Now there’s something that’s always bugged me: should software be free?
Because let’s face it, even if you recognize the fact that the author should be rewarded for his or her effort in sequencing the bits in that particular fashion, there is also the fact that remains: once that sequence exists, it costs virtually nothing to reproduce it, but the price tag may sometimes be quite elaborate. And the packaging invariable costs way more than the information that is contained in it.
Now I’m not here to defend or condemn movie and software piracy either way: to me this is a free will cosmos, and we all have created the cosmos around us to reflect whatever situation we find ourselves in, or we find within ourselves. I’m just shedding some light on it from ‘our’ common perspective, as I see it.
As a professional software engineer, I have an obligation towards my employer to insert into our software whatever measures he sees fit to protect his property. After all, many people work on it, and they need to be paid, so we need to get money for our product to make ends meet. Regardless of what I think of that, it is the wise thing to do.
But privately, my software skills are not at all interesting to me, if I could only use them to ‘make a few quick bucks’. Sure, being recognized for having made something nice is great, but if I made it myself, as far as I care, anyone can have it for free! Not that I’m a regular software factory at home: only one of my creations is worth even putting out there, and the rest are primarily quick and not too dirty hacks to solve one of my own ‘problems’ which pop up every now and then: MP3 player won’t shuffle the tracks, write a quick tool to scramble its filenames so if it plays them alphabetically, they will still be scrambled. Stuff like that, you know?
Anyway, to ‘put up or shut up’ I should at least mention that one worthy application I have out there. You may have heard of it already, because I have mentioned it once or twice on moorelife. It is a light-weight program for maintaining a diary, which has the apt name of ‘Diary’ (imaginative eh?) and which can be found right here on this site, at http://diary.moorelife.nl/. All other info about it is there, so I won’t bother to repeat it here, other than to say I’m quite pleased with my creation as it stands: even on a system bogged down to 100% CPU, this little baby stays responsive! And she’s tiny enough to live on even the most modest memory sticks.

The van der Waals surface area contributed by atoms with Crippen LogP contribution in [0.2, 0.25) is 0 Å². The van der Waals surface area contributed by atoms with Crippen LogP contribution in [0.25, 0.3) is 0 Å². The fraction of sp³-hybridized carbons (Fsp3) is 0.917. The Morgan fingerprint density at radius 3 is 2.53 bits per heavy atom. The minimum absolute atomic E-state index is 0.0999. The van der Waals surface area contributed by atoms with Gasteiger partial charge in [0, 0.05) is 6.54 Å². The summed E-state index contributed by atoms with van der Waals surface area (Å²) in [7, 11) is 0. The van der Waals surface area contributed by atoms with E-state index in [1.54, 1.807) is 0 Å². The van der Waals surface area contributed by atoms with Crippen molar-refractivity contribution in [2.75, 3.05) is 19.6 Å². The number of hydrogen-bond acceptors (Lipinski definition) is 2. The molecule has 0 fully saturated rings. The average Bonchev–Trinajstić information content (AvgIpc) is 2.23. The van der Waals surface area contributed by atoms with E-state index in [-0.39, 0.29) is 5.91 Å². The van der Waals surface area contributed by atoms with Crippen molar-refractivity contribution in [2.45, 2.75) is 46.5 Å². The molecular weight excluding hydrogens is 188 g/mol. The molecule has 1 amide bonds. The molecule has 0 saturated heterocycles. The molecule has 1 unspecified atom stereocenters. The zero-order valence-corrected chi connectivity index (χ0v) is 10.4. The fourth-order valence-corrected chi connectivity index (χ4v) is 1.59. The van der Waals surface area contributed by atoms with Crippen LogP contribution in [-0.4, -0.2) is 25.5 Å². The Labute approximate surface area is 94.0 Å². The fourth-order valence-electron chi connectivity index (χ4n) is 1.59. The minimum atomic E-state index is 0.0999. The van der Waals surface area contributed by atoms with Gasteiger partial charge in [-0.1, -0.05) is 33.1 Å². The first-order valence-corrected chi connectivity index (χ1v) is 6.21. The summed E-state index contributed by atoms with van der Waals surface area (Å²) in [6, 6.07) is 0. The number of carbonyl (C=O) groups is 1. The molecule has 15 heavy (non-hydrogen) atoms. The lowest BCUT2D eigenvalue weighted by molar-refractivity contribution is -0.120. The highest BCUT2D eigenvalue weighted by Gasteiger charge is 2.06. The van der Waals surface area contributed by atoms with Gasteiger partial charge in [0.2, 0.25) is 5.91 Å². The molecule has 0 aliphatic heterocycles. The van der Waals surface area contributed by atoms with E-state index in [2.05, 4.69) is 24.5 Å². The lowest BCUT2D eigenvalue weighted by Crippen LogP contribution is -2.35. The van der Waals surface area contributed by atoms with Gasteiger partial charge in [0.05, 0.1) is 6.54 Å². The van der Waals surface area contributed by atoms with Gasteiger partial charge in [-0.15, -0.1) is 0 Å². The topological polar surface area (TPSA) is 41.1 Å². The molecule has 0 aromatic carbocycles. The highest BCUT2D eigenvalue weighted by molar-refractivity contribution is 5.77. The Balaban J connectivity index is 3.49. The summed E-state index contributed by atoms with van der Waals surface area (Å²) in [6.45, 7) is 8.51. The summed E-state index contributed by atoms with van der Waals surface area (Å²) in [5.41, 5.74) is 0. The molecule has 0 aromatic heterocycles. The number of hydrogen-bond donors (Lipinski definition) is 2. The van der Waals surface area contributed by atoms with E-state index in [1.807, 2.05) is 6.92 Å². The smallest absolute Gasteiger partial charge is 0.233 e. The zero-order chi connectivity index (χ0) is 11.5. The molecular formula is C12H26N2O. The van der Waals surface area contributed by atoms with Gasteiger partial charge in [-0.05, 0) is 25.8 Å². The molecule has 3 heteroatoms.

Back to software however: if one person won’t give it to you, and you don’t think it’s worth what he or she is asking for it, why not find one who will? And that doesn’t mean you should actively engage software pirates and their own sometimes devious tricks. Why not just use software that has been designated to be totally free? It’s not that there’s not a lot of it: sites like http://www.completelyfreesoftware.com/ gather it, and your favorite search engine can get you dozens more like that. Other programs have their own sites, complete with full support. I will just name a few of the programs I use by default in my alternate vocation as a software helpdesk person. Totally free of course, although donations decided on by the customer are usually gratefully accepted.
http://openoffice.org/ has a full-fledged software suite capable of manipulating many types of office documents, including the ever popular Microsoft stuff. Why hand out several hundred dollars or euros, when this can be had for the cost of a 300MB download? It used to be supported by Sun Microsystems, but recently they’ve handed it over to Oracle.
http://www.teamviewer.com/ and related national sites deliver TeamViewer, also free for private use. It enables you to help your friends get their system in order, by enlisting your help from around the globe. This makes sure that for small problems (to me at least) I don’t have to go and fix what is a large problem for them. Basically, it allows the customer to hand over control and sight of his or her computer to a friend somewhere else.
http://www.ccleaner.com/ removes the unwanted stuff from your hard drive, keeping you in disk space where otherwise there wouldn’t be. Also neatly cleans out the registry, which tends to soil after a while.
http://www.defraggler.com/ reorganises your hard disks so their files become continuous streams of blocks, minimizing the amount of searching the computer has to do to gather a file if you need it. I know this is built into Windows as well, but this one allows you to see what happens, like earlier versions of the windows alternative did too.
http://www.notepadplusplus.org/ is for you if you need a text editor that has a little more bite than notepad. Totally free, although I still miss a few features that are there in a product like MultiEdit, which unfortunately goes at a price.
And those are by far not the only ones readily available to those willing to buy a computer, but not the bits that can be freely copied. Heck, if you do go by the statement that everything you see out there has been created by you anyway, then even using pirated software becomes a nobrainer. Free will, and why shouldn’t you use what can be had? I’m not going to be throwing stones here, because I too have on occasion used software that wasn’t intended to be free, figuring that if it really was wrong, higher powers would eventually work me over. Either that or karma, although lately I’m not really afraid of that anymore…..
Love your Choices, there are plenty!